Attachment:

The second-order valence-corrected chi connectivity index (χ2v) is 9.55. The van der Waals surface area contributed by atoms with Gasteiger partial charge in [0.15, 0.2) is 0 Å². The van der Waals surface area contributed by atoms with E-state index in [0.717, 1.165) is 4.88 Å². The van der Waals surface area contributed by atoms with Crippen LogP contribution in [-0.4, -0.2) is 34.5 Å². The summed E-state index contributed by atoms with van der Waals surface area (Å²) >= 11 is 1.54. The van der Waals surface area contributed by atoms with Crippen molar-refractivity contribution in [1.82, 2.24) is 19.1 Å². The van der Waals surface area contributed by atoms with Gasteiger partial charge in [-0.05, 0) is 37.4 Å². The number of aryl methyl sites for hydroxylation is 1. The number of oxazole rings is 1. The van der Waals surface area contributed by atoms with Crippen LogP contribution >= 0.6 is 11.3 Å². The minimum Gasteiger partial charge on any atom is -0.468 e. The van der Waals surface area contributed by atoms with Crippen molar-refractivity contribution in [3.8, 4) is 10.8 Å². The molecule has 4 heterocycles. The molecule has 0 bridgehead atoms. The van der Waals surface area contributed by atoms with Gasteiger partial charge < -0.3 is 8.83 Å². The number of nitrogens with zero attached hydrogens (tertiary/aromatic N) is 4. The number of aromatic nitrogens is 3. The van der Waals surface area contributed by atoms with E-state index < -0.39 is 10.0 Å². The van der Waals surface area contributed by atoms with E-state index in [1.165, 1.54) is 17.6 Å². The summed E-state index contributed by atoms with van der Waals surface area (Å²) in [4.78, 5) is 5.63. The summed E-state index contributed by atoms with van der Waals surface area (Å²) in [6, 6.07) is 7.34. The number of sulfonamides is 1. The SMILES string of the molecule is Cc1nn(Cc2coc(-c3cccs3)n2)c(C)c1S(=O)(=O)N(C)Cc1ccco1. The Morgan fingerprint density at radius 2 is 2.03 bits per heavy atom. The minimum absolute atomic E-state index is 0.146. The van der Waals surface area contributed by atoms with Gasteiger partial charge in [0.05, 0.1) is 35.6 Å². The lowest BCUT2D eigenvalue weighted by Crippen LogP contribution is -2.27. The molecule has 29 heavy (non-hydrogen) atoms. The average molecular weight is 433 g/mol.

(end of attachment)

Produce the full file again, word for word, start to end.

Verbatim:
The second-order valence-corrected chi connectivity index (χ2v) is 9.55. The van der Waals surface area contributed by atoms with Gasteiger partial charge in [0.15, 0.2) is 0 Å². The van der Waals surface area contributed by atoms with E-state index in [0.717, 1.165) is 4.88 Å². The van der Waals surface area contributed by atoms with Crippen LogP contribution in [-0.4, -0.2) is 34.5 Å². The summed E-state index contributed by atoms with van der Waals surface area (Å²) >= 11 is 1.54. The van der Waals surface area contributed by atoms with Crippen molar-refractivity contribution in [1.82, 2.24) is 19.1 Å². The van der Waals surface area contributed by atoms with Gasteiger partial charge in [-0.05, 0) is 37.4 Å². The number of aryl methyl sites for hydroxylation is 1. The number of oxazole rings is 1. The van der Waals surface area contributed by atoms with Crippen LogP contribution >= 0.6 is 11.3 Å². The minimum Gasteiger partial charge on any atom is -0.468 e. The van der Waals surface area contributed by atoms with Crippen molar-refractivity contribution in [3.8, 4) is 10.8 Å². The molecule has 4 heterocycles. The molecule has 0 bridgehead atoms. The van der Waals surface area contributed by atoms with Gasteiger partial charge < -0.3 is 8.83 Å². The number of nitrogens with zero attached hydrogens (tertiary/aromatic N) is 4. The number of aromatic nitrogens is 3. The van der Waals surface area contributed by atoms with E-state index < -0.39 is 10.0 Å². The van der Waals surface area contributed by atoms with E-state index in [1.165, 1.54) is 17.6 Å². The summed E-state index contributed by atoms with van der Waals surface area (Å²) in [4.78, 5) is 5.63. The summed E-state index contributed by atoms with van der Waals surface area (Å²) in [6, 6.07) is 7.34. The number of sulfonamides is 1. The SMILES string of the molecule is Cc1nn(Cc2coc(-c3cccs3)n2)c(C)c1S(=O)(=O)N(C)Cc1ccco1. The Morgan fingerprint density at radius 2 is 2.03 bits per heavy atom. The minimum absolute atomic E-state index is 0.146. The van der Waals surface area contributed by atoms with Gasteiger partial charge in [0.05, 0.1) is 35.6 Å². The lowest BCUT2D eigenvalue weighted by Crippen LogP contribution is -2.27. The molecule has 29 heavy (non-hydrogen) atoms. The average molecular weight is 433 g/mol.